Tag Archives: Pleasing

Timing is Everything

11 Jan

TimingListen to the podcast here.

When we were last in Proverbs before Thanksgiving, Solomon told us to seek guidance from others. Seek answers from God and get good counsel to confirm it. If something is weighing heavily on you and you think it’s from God, speak with someone that will provide you with solid, biblical, godly, and timely guidance from Scripture. There is rarely anything God gives us that must begin immediately. It took God six days to create the heavens and the earth and all that is within it. Paul spent years walking around Asia and Europe to get the message of Jesus out to the Gentiles and it took more than a century for Noah to build a boat. This morning, Solomon gives us several principles that stand alone.

Take the time to read Pro. 15:23-26.

There is a time and a place to speak. We’ve said before that not everything needs to be said and what does need to be said doesn’t necessarily need to be said right now. Solomon starts by saying, “A man has joy in an apt answer, and how delightful is a timely word.” This is definitely a feel good verse. It’s a verse suitable to put on a bumper sticker, Facebook meme, or e-card. But good things said can be off putting when they’re spoken at the wrong time. The wise person knows when to say that good word and when to remain silent. Notice that the perspective is from the giver of the good and timely words. We saw in the last Proverbs message that we should seek wise counsel and it’s from the perspective of receiving that counsel and the joy of getting good guidance. Here Solomon is talking about the blessing of giving that good guidance. It’s not a prideful thing in order for us to confirm how awesome we are. People sometimes come to me for advice and counsel. I know I give good advice because I just tell folks what the Bible says. I try to be persuasive, convincing, and confident in the words I say and it gives me joy and a good feeling that people are listening to the Bible. I get great joy in knowing that the Word is alive and able to help people that need its comfort, guidance, wise counsel, and all the other tangible things that come from within its living pages. You have that same opportunity to give the life changing bread of life!

Here’s another meme worthy quote. “The path of life leads upward for the wise that he may keep away from Sheol below.” The path of life is the same as the way is the same as the gate is the same as the road is the same as the highway. They’re all different ways of saying stay on the path that leads to righteousness. Stay on the path that leads to the Promised Land. Stay on the road that leads to eternity with God. The wise individual knows the dangers that lurk just off the path. When you stay on the path, you will keep away from Sheol, the place of the dead which lies below. Paul said, For our citizenship is in heaven, from which also we eagerly wait for a Savior, the Lord Jesus Christ.” (Phil. 3:20) He also said, “Therefore if you have been raised up with Christ, keep seeking the things above, where Christ is, seated at the right hand of God.” (Col. 3:1) Too often we think of earth as our eternal home and all our efforts are used to secure heaven on earth which just can’t happen.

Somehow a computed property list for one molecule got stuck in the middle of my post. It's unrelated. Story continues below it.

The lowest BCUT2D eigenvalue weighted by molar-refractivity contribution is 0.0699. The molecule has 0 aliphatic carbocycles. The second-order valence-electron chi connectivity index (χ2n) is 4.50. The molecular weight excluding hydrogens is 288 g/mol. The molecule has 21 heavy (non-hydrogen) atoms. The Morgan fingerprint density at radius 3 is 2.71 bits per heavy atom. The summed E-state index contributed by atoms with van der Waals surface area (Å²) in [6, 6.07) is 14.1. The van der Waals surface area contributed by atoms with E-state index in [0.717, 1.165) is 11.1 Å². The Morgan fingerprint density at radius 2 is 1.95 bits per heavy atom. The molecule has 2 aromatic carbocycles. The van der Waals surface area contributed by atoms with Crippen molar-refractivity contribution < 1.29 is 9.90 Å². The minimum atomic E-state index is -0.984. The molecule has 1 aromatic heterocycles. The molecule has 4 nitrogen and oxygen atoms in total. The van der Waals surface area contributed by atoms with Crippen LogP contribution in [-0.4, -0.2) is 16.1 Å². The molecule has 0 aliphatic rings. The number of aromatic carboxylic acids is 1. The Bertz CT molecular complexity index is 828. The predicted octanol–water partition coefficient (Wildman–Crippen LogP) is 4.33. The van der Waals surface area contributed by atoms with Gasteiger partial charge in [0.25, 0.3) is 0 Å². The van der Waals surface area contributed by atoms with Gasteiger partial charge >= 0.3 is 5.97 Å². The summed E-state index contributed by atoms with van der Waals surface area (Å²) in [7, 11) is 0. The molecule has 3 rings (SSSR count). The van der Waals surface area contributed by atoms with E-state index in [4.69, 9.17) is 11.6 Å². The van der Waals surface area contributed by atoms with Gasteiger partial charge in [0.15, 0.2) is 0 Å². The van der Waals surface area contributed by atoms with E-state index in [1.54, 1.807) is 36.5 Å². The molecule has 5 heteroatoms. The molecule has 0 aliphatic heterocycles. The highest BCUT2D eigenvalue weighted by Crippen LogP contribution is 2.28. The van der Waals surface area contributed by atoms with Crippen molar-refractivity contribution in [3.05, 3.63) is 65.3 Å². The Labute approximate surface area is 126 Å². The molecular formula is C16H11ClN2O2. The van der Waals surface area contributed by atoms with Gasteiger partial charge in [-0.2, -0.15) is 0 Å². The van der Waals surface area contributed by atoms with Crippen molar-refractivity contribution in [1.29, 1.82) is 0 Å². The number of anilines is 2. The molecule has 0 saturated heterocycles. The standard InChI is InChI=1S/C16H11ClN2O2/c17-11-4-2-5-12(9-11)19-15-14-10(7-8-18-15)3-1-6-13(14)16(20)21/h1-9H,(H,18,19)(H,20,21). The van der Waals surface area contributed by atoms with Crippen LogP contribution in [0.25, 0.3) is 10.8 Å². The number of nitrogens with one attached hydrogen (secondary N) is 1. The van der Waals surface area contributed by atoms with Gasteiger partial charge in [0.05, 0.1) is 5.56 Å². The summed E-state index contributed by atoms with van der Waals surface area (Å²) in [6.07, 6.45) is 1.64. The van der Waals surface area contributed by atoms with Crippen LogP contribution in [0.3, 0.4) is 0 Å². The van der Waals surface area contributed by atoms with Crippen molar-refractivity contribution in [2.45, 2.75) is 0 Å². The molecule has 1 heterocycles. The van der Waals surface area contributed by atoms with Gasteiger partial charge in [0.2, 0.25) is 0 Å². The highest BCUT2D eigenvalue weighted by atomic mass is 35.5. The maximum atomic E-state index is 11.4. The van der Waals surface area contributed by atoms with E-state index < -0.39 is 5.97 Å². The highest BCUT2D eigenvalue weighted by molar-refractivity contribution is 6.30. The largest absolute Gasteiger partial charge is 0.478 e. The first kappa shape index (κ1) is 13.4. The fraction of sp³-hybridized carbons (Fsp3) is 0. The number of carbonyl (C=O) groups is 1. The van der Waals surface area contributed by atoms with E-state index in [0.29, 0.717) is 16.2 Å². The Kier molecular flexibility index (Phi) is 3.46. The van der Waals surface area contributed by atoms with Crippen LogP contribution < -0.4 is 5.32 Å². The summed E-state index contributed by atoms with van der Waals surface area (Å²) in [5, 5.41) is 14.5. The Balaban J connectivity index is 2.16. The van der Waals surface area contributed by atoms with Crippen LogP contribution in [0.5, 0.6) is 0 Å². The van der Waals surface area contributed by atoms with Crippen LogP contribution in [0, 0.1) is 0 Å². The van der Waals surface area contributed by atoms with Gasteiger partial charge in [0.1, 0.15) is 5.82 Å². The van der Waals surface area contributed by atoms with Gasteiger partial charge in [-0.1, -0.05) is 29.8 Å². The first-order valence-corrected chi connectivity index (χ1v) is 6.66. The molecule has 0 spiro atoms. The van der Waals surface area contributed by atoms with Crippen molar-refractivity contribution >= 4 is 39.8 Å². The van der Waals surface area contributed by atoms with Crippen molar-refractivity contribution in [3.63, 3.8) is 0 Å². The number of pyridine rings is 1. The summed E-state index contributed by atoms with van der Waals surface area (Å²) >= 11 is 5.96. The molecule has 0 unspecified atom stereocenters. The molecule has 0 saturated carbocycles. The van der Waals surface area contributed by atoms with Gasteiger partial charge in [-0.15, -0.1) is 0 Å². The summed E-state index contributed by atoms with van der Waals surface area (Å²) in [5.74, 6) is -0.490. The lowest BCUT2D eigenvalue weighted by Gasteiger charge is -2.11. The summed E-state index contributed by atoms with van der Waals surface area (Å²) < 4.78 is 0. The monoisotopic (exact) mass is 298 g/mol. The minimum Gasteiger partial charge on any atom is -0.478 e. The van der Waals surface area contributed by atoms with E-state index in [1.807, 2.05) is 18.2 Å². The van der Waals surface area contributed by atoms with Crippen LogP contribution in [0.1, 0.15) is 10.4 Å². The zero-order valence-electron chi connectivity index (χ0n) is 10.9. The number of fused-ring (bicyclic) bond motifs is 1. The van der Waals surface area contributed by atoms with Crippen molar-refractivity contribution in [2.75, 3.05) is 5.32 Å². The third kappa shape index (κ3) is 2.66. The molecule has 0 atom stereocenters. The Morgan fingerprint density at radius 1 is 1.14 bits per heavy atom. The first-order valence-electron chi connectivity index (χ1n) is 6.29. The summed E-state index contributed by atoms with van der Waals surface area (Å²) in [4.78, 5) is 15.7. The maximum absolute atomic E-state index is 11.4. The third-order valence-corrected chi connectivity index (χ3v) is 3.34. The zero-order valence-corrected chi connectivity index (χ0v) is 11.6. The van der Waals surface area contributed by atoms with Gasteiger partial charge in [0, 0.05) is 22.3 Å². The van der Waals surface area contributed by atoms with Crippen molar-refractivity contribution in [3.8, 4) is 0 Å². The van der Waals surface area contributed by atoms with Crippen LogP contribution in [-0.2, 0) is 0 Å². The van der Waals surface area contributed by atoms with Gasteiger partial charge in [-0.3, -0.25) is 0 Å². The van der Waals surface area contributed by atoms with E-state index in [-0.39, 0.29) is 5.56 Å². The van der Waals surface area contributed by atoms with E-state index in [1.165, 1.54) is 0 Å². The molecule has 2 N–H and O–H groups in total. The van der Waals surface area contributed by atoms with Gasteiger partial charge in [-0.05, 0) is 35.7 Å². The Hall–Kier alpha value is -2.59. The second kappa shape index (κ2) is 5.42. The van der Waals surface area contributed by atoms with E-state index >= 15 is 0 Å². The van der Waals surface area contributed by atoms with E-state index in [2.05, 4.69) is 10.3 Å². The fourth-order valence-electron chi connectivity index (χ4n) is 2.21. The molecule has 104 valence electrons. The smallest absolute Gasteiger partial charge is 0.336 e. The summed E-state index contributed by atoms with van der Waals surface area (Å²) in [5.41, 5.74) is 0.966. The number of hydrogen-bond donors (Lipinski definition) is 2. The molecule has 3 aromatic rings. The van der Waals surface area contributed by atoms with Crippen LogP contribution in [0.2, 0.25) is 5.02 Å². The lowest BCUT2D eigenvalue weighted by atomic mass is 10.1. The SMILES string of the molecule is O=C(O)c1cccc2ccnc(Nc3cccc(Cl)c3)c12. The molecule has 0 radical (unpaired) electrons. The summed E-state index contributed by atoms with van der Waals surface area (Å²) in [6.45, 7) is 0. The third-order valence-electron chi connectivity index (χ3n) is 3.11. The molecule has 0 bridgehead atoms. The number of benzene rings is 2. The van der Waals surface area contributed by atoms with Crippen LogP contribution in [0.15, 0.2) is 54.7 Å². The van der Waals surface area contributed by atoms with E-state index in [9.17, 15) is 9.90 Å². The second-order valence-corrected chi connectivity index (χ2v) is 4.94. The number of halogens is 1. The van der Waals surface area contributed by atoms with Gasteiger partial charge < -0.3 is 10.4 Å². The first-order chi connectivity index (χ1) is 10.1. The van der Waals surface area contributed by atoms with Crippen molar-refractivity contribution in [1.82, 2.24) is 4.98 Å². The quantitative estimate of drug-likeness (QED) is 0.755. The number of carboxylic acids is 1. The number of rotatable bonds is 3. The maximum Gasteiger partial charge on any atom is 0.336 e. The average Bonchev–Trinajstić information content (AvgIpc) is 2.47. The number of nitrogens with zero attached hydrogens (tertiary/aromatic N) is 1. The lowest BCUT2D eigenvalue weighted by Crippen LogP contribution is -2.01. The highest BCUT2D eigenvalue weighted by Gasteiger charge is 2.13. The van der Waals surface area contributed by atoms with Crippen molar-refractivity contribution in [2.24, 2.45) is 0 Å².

Don’t be filled with pride. Solomon says, “The Lord will tear down the house of the proud.” There is a difference in parental pride and personal pride. Speaking to Jesus in Lu. 3:22 God said, “You are My beloved Son, in You I am well-pleased.” That’s the idea of parental pride – it’s a delight or satisfaction in your children. Of course that can spill over fairly easily into personal pride when we think our kids are better than everyone else’s kids. It’s typically manifested in statements like, “My child would never do that.” Solomon is talking about an elevated sense of self-worth. It’s a theme repeated often in Scripture. Pride is the principle that it’s all about me. Ps. 34:3 says, “O magnify the Lord with me, and let us exalt His name together.” God is at the pinnacle of humanity; He is at the top of everything and does not take a back seat to anything that we consider important. When you magnify yourself over the Lord, you set yourself up in opposition to the first commandment that says, “You shall have no other gods before Me.” (Ex. 20:3) That’s what pride is, right? It’s the idea of self-centeredness. It’s the idea that the world revolves around you. Over and over God says, “It’s all about Me.” That’s what the first commandment is about.       That’s why we have a commandment against idolatry. The house of the proud will come crashing down. Maybe not physically, but that also might be true. God will do what He must to get people to acknowledge that He is what the universe revolves around. There is coming a day where everyone will recognize Jesus for who He is. “For this reason also, God highly exalted Him, and bestowed on Him the name which is above every name, so that at the name of Jesus every knee will bow, of those who are in heaven and on earth and under the earth, and that every tongue will confess that Jesus Christ is Lord, to the glory of God the Father.” (Phil. 2:9-11)